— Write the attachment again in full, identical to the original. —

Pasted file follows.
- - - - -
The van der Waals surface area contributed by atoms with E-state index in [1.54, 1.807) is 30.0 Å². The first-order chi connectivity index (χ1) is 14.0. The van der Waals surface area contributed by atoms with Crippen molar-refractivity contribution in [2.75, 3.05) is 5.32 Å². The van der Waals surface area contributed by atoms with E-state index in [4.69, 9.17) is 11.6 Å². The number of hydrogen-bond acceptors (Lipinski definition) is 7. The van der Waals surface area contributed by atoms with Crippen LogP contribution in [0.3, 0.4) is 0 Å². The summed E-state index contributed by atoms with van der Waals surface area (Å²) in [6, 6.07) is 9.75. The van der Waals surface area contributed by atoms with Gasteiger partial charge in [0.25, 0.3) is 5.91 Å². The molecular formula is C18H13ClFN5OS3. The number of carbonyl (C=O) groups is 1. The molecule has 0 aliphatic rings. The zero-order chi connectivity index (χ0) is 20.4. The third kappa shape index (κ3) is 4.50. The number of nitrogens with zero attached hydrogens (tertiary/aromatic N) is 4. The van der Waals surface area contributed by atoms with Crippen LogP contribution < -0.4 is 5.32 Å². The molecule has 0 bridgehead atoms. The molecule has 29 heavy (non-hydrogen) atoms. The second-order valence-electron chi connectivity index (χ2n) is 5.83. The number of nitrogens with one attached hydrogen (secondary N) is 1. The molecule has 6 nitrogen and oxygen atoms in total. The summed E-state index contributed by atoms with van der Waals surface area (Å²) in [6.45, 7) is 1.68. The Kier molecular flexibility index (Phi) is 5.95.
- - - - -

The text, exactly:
The van der Waals surface area contributed by atoms with E-state index in [1.54, 1.807) is 30.0 Å². The first-order chi connectivity index (χ1) is 14.0. The van der Waals surface area contributed by atoms with Crippen molar-refractivity contribution in [2.75, 3.05) is 5.32 Å². The van der Waals surface area contributed by atoms with E-state index in [4.69, 9.17) is 11.6 Å². The number of hydrogen-bond acceptors (Lipinski definition) is 7. The van der Waals surface area contributed by atoms with Crippen LogP contribution in [0.3, 0.4) is 0 Å². The summed E-state index contributed by atoms with van der Waals surface area (Å²) in [6, 6.07) is 9.75. The van der Waals surface area contributed by atoms with Gasteiger partial charge in [0.25, 0.3) is 5.91 Å². The molecular formula is C18H13ClFN5OS3. The number of carbonyl (C=O) groups is 1. The molecule has 0 aliphatic rings. The zero-order chi connectivity index (χ0) is 20.4. The third kappa shape index (κ3) is 4.50. The number of nitrogens with zero attached hydrogens (tertiary/aromatic N) is 4. The van der Waals surface area contributed by atoms with Crippen LogP contribution < -0.4 is 5.32 Å². The molecule has 0 bridgehead atoms. The molecule has 29 heavy (non-hydrogen) atoms. The second-order valence-electron chi connectivity index (χ2n) is 5.83. The number of nitrogens with one attached hydrogen (secondary N) is 1. The molecule has 6 nitrogen and oxygen atoms in total. The summed E-state index contributed by atoms with van der Waals surface area (Å²) in [6.45, 7) is 1.68. The Kier molecular flexibility index (Phi) is 5.95.